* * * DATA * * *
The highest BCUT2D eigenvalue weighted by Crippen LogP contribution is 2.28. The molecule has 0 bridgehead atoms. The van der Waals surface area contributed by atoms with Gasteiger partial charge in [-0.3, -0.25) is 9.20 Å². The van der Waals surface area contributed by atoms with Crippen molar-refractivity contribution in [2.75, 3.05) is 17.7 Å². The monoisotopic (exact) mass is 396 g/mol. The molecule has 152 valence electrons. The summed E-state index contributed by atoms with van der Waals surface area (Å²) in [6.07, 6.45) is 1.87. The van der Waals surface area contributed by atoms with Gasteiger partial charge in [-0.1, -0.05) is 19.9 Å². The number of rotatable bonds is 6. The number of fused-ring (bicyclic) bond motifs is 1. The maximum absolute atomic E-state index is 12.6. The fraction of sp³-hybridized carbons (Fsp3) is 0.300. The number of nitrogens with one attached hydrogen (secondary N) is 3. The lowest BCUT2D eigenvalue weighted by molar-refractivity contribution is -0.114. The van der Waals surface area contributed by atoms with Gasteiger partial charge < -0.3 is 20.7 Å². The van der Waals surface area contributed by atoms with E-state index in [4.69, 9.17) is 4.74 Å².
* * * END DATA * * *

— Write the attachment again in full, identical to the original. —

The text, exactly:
The highest BCUT2D eigenvalue weighted by Crippen LogP contribution is 2.28. The molecule has 0 bridgehead atoms. The van der Waals surface area contributed by atoms with Gasteiger partial charge in [-0.3, -0.25) is 9.20 Å². The van der Waals surface area contributed by atoms with Crippen molar-refractivity contribution in [2.75, 3.05) is 17.7 Å². The monoisotopic (exact) mass is 396 g/mol. The molecule has 152 valence electrons. The summed E-state index contributed by atoms with van der Waals surface area (Å²) in [6.07, 6.45) is 1.87. The van der Waals surface area contributed by atoms with Gasteiger partial charge in [-0.1, -0.05) is 19.9 Å². The number of rotatable bonds is 6. The number of fused-ring (bicyclic) bond motifs is 1. The maximum absolute atomic E-state index is 12.6. The fraction of sp³-hybridized carbons (Fsp3) is 0.300. The number of nitrogens with one attached hydrogen (secondary N) is 3. The lowest BCUT2D eigenvalue weighted by molar-refractivity contribution is -0.114. The van der Waals surface area contributed by atoms with Gasteiger partial charge < -0.3 is 20.7 Å². The van der Waals surface area contributed by atoms with E-state index in [4.69, 9.17) is 4.74 Å².